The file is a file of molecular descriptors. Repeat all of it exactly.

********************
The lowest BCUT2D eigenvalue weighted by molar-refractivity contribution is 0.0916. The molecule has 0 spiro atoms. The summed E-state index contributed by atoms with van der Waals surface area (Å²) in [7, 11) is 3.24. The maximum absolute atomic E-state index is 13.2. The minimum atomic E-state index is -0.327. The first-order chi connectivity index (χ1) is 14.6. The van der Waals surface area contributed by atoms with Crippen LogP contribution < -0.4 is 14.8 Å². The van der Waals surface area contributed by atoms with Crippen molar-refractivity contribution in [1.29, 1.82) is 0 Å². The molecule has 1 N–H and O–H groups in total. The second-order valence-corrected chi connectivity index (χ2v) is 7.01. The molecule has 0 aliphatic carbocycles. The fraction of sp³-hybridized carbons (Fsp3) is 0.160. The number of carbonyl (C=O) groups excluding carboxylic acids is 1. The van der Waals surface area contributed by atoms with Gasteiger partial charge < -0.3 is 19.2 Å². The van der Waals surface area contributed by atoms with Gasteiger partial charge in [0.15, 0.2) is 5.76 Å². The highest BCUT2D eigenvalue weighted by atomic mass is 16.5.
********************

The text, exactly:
The lowest BCUT2D eigenvalue weighted by molar-refractivity contribution is 0.0916. The molecule has 0 spiro atoms. The summed E-state index contributed by atoms with van der Waals surface area (Å²) in [7, 11) is 3.24. The maximum absolute atomic E-state index is 13.2. The minimum atomic E-state index is -0.327. The first-order chi connectivity index (χ1) is 14.6. The van der Waals surface area contributed by atoms with Crippen LogP contribution < -0.4 is 14.8 Å². The van der Waals surface area contributed by atoms with Crippen molar-refractivity contribution in [1.29, 1.82) is 0 Å². The molecule has 1 N–H and O–H groups in total. The second-order valence-corrected chi connectivity index (χ2v) is 7.01. The molecule has 0 aliphatic carbocycles. The fraction of sp³-hybridized carbons (Fsp3) is 0.160. The number of carbonyl (C=O) groups excluding carboxylic acids is 1. The van der Waals surface area contributed by atoms with Gasteiger partial charge < -0.3 is 19.2 Å². The van der Waals surface area contributed by atoms with Gasteiger partial charge in [0.15, 0.2) is 5.76 Å². The highest BCUT2D eigenvalue weighted by atomic mass is 16.5.